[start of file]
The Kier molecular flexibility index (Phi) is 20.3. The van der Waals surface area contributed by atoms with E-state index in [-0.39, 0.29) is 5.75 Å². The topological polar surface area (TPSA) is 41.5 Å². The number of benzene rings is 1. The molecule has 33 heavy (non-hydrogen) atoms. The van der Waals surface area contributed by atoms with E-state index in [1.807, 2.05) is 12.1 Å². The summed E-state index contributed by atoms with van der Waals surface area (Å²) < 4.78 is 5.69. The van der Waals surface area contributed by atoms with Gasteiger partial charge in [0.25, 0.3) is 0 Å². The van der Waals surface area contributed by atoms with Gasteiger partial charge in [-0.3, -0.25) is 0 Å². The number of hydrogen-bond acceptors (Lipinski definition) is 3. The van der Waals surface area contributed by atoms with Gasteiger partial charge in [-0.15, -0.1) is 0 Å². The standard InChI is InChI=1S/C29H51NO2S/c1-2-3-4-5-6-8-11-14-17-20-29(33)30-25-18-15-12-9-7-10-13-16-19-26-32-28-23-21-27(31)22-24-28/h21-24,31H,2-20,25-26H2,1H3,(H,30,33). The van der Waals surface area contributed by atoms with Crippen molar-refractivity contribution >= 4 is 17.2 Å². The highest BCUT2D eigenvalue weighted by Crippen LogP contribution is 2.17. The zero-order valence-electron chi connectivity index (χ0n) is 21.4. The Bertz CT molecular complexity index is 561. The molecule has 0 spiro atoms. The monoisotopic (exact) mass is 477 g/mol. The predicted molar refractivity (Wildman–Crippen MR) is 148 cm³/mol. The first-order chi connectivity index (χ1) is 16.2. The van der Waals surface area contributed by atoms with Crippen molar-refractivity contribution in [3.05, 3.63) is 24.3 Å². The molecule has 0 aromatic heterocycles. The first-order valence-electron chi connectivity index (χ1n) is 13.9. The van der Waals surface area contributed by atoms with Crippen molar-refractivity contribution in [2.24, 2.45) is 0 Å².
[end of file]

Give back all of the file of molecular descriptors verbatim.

The Kier molecular flexibility index (Phi) is 20.3. The van der Waals surface area contributed by atoms with E-state index in [-0.39, 0.29) is 5.75 Å². The topological polar surface area (TPSA) is 41.5 Å². The number of benzene rings is 1. The molecule has 33 heavy (non-hydrogen) atoms. The van der Waals surface area contributed by atoms with E-state index in [1.807, 2.05) is 12.1 Å². The summed E-state index contributed by atoms with van der Waals surface area (Å²) < 4.78 is 5.69. The van der Waals surface area contributed by atoms with Gasteiger partial charge in [0.25, 0.3) is 0 Å². The van der Waals surface area contributed by atoms with Gasteiger partial charge in [-0.3, -0.25) is 0 Å². The number of hydrogen-bond acceptors (Lipinski definition) is 3. The van der Waals surface area contributed by atoms with Gasteiger partial charge in [-0.15, -0.1) is 0 Å². The standard InChI is InChI=1S/C29H51NO2S/c1-2-3-4-5-6-8-11-14-17-20-29(33)30-25-18-15-12-9-7-10-13-16-19-26-32-28-23-21-27(31)22-24-28/h21-24,31H,2-20,25-26H2,1H3,(H,30,33). The van der Waals surface area contributed by atoms with Crippen molar-refractivity contribution >= 4 is 17.2 Å². The highest BCUT2D eigenvalue weighted by Crippen LogP contribution is 2.17. The zero-order valence-electron chi connectivity index (χ0n) is 21.4. The Bertz CT molecular complexity index is 561. The molecule has 0 spiro atoms. The monoisotopic (exact) mass is 477 g/mol. The predicted molar refractivity (Wildman–Crippen MR) is 148 cm³/mol. The first-order chi connectivity index (χ1) is 16.2. The van der Waals surface area contributed by atoms with Crippen molar-refractivity contribution in [3.05, 3.63) is 24.3 Å². The molecule has 0 aromatic heterocycles. The first-order valence-electron chi connectivity index (χ1n) is 13.9. The van der Waals surface area contributed by atoms with Crippen molar-refractivity contribution in [2.24, 2.45) is 0 Å².